Extract from a recent guest post for Catherine Wilks of In Movement, as part of a series of blogs on 'Adventure'
It’s not that common – especially within established businesses - for people* to talk about going on an Adventure. To explore their work in a way that suggests tackling the unknown, taking some risks, experiencing real emotions … & of course packing appropriately!
*generally referred to as individuals, teams, departments or organisations
It was Thomas Edison though who said:
“If we all did the things we are capable of doing we would literally astound ourselves”
But in business as in life, we can all become stuck. We can all become too comfortable with the way we always do things. We can get so comfortable that we don’t even realize we’re comfortable – not even considering there may be a different way of exploring a problem or opportunity.
But if we really want to motivate our people, or we want to develop a cutting edge strategy or we want to do something incredible for our customers then doing what we’ve always done just won’t cut it. We have to become unstuck. We have to develop our understanding of and appreciation for adventure.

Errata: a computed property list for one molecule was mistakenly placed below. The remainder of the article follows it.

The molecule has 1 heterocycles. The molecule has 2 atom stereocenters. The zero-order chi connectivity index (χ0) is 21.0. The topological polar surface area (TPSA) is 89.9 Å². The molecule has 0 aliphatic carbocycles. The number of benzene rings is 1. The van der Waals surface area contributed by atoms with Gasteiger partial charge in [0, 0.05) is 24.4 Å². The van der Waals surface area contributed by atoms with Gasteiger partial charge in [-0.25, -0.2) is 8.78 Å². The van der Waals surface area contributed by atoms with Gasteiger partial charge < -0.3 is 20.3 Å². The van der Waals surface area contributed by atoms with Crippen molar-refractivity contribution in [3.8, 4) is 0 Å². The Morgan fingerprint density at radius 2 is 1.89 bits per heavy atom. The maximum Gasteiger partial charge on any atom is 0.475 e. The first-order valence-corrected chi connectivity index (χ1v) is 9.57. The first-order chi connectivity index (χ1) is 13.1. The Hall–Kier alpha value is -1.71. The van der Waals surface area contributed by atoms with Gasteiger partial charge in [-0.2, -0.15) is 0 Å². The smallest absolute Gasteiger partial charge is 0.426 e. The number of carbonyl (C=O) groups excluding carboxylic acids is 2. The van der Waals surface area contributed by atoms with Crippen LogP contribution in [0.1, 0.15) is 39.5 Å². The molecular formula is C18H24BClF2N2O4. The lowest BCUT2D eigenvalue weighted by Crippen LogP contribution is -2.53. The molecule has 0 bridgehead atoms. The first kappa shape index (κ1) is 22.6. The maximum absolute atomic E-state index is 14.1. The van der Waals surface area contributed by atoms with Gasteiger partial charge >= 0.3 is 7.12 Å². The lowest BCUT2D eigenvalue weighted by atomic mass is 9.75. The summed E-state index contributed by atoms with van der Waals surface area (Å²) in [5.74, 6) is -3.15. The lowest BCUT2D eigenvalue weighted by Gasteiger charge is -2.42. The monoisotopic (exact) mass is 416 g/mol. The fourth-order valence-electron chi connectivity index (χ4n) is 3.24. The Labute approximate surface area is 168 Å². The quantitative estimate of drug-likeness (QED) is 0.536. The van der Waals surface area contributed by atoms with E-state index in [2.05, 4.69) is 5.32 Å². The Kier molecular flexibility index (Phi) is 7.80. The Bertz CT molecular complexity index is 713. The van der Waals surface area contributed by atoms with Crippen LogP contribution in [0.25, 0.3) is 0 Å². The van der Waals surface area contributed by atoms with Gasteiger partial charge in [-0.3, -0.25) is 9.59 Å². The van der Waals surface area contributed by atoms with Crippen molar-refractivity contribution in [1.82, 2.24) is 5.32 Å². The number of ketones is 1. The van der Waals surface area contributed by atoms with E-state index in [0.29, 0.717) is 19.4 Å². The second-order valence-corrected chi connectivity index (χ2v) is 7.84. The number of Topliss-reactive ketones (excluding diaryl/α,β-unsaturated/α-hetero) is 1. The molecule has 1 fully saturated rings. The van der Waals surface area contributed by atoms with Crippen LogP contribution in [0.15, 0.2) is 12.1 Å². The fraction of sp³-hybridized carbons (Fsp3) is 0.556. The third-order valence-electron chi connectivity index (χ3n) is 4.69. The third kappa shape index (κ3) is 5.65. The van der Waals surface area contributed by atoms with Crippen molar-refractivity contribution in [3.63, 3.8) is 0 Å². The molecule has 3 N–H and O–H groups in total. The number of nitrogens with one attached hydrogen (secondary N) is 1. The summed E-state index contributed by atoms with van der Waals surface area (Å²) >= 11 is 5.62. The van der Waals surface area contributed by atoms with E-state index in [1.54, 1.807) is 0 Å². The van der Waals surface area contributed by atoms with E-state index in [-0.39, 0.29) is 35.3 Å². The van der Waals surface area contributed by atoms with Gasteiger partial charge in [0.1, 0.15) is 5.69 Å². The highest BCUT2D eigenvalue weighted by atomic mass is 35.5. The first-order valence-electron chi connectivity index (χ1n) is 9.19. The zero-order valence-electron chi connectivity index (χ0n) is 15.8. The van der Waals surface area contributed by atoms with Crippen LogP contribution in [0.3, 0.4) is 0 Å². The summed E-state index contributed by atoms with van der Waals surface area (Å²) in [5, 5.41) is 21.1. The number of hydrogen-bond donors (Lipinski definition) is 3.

So what do we know about Adventures …
To start with, an adventure isn’t just going to drop onto your desk, neatly packaged with a guarantee of what’s inside. To go on an adventure you need a catalyst. Someone needs to be brave, needs to put their hand up and say “how might we do this differently”.
We know that following this first brave step even more tenacity is needed. Creating an adventure requires leadership, a vision of what you’re going after, the support of key people, the right team & the right equipment to take on the adventure with you. And then frankly – you just need some doing. You need to put on the crampons and get yourself and your team up the mountain. Because without this doing, all you’ve got is a great idea.
We also know that being on an adventure will create a whole range of (potentially extreme) emotions. Being part of a new team, in new surroundings, being faced with new decisions and developing solutions you’ve not had to consider before can be terrifying. It can fill you with fear and uncertainty. It’s inevitable that at some point on the adventure you’ll wish you’d stayed at home – doing the things you know how to do. But at the same time it will be exhilarating and hugely rewarding. And if you allow it, it will teach you more about yourself, your capabilities and the capabilities of those around you than any coffee table book with beautiful pictures (or management book) could ever teach you about going on an adventure.
And here’s the thing – the more adventures we go on the more we’ll understand what our true capabilities are. Little by little we’ll build up the kit we need for future adventures. We’ll start to tell others about how we astounded ourselves whilst on our adventures and inspire them to put up their hands and say “how might we …”